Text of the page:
the first woman ranger-naturalist at the grand canyon -- 12/31/20
DelanceyPlace.com End of Year: A few encores highlighting extraordinary women.
Today's encore selection -- from Grand Canyon Women by Betty Leavengood. Pauline "Polly" Mead was a naturalist who fell in love with the Grand Canyon when she was 23 years old. After finishing her master's thesis, she became the first woman ranger-naturalist at the Grand Canyon, and, in 1929, only the second female ranger employed by the National Park Service:
"Pauline 'Polly' Mead first laid eyes on the Grand Canyon in 1927, when she was twenty-three years old. Raised among columbines and daisies on a Colorado ranch, Polly was studying botany at the University of Chicago when she had the opportunity to see the Grand Canyon and several other national parks during a summer-long field trip in the West. The trip was organized and directed by one of her professors, Dr. Henry Chandler Cowles.
"'We went to Logan, Utah,' Polly explained, 'and then to several national parks -- Yellowstone, Zion, Bryce, and the North Rim of the Grand Canyon. First we went to Zion, and I was so thrilled about Zion. I had never seen country like that. I thought, "Wouldn't it be wonderful to live in a place like that?" never knowing that one day I would. At Bryce, Dr. Cowles had us hold hands and close our eyes as he led us to the lookout. What a thrill when we opened our eyes!'
"With visions of Yellowstone, Zion, and Bryce fresh in their minds, the group of young botanists arrived at the Grand Canyon, a fitting place to end a brilliant summer. They had seen the vastness of landscape and a range of ecosystems so delicately balanced it made the students marvel anew at all they had learned in the confines of a classroom. For Polly Mead, the trip was life-defining.
"'Why can't you see the Grand Canyon?' Polly Mead inquired as they set up camp along the canyon's rim. 'Something as big as that, you should be able to see it.'
"'Take a walk down that little path,' Dr. Cowles said to his dubious student. After meeting the graces of Zion and Bryce, little amazement was left for her mind to imagine. Could any sight compare with the awe and wonder of those two places? Polly walked the few hundred yards to the overlook. 'l walked down the path and discovered the Grand Canyon. A most emotional experience,' Polly said. 'It was so wonderful.'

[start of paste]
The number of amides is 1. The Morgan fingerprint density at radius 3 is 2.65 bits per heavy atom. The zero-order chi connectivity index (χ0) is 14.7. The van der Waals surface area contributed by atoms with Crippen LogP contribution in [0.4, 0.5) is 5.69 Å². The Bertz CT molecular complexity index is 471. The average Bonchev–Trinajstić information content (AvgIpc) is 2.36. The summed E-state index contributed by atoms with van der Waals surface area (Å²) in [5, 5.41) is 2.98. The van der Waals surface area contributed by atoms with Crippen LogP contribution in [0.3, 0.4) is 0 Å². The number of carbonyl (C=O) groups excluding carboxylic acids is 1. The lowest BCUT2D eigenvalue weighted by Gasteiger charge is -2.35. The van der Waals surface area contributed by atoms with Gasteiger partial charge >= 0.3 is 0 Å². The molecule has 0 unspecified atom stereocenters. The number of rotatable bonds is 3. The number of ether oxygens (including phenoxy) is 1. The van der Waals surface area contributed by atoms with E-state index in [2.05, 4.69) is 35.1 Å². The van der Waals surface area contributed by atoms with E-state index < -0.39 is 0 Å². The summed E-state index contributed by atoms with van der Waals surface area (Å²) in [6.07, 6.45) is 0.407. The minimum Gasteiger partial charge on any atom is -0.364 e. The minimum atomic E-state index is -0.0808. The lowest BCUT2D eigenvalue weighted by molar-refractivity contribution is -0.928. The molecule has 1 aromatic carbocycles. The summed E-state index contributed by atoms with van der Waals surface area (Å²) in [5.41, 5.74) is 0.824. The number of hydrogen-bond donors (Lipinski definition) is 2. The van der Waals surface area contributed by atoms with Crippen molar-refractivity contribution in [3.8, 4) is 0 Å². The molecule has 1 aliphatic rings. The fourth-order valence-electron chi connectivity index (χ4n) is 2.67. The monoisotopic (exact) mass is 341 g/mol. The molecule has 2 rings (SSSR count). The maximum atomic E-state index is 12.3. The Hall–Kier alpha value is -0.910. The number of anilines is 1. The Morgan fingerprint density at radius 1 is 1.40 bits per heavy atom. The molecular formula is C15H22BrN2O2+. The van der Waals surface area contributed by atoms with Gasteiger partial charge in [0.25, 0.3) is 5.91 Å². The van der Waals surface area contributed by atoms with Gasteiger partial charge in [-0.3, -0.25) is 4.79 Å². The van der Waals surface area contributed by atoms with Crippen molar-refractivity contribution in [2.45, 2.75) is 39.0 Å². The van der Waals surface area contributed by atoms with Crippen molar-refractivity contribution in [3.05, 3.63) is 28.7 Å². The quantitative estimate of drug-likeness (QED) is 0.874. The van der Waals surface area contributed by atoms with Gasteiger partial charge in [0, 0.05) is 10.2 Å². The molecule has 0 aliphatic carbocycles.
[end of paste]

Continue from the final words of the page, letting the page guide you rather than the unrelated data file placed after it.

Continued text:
"The moment she broached the canyon's edge, Polly was overcome by the power of nature. She looked upon a canyon spread as wide as the horizon, burnt as red as an earthen clay pot, carved as deep as the sky is high. Pine trees competed with patches of aspen for space along the rim, and as the canyon fell away, scrub oak, mountain mahogany, and New Mexican locust trees clung to the steep sides. In the slight breeze that wafted from inside the canyon she detected the essence of the West. The canyon has been here forever, and yet it was created over time, by time. Whether one is conscious of it or not, the canyon reminds each visitor that 'I am evidence and proof of history, of yesterday, of change. I was here before you; I will be here long after you are gone.' ...
|Pauline "Polly" Mead 1931|
"With this first visit to the canyon, Polly, a petite young woman with a broad smile and an enthusiastic nature, had found a place she would return to again and again. 'When I graduated, my aunt and benefactor said, "I'd like to give you a gift of a trip to Europe or a trip to the Grand Canyon to do your research." I'd never been to Europe, but I knew what I wanted to do.' A young woman of Polly's upbringing would be expected to choose the European tour, but a determined Polly Mead pursued her interests and spent the summers of 1928 and 1929 doing research for her master's thesis near the North Rim of the Grand Canyon. ...
"Following graduation, Polly decided she wanted to remain at the canyon. She applied to the Forest Service to work as a ranger-naturalist but was told that they did not hire women. She then applied for the position of ranger-naturalist with the National Park Service on the South Rim. 'On my application, someone had written a note: "It will be remembered that Miss Mead was Stephen Mather's guest at the dedication of the North Rim Lodge." Although this no doubt helped her application receive some special attention, Polly believed she got the job because of her knowledge of the canyon and because she wanted it so badly. She was sworn into office on August 1, 1930, by the park's Assistant Superintendent Preston Patraw and became the first woman ranger-naturalist at the Grand Canyon -- and the second in the entire National Park Service.
"Because an official female park service uniform did not then exist, Superintendent M. R. Tillotson decided that Polly should wear a riding habit. 'I had rather light britches and hip boots. He wanted me to wear a hat like the courier girls for the Fred Harvey tours wore. He just liked that hat.'"
With all thanks to @nationalparkservice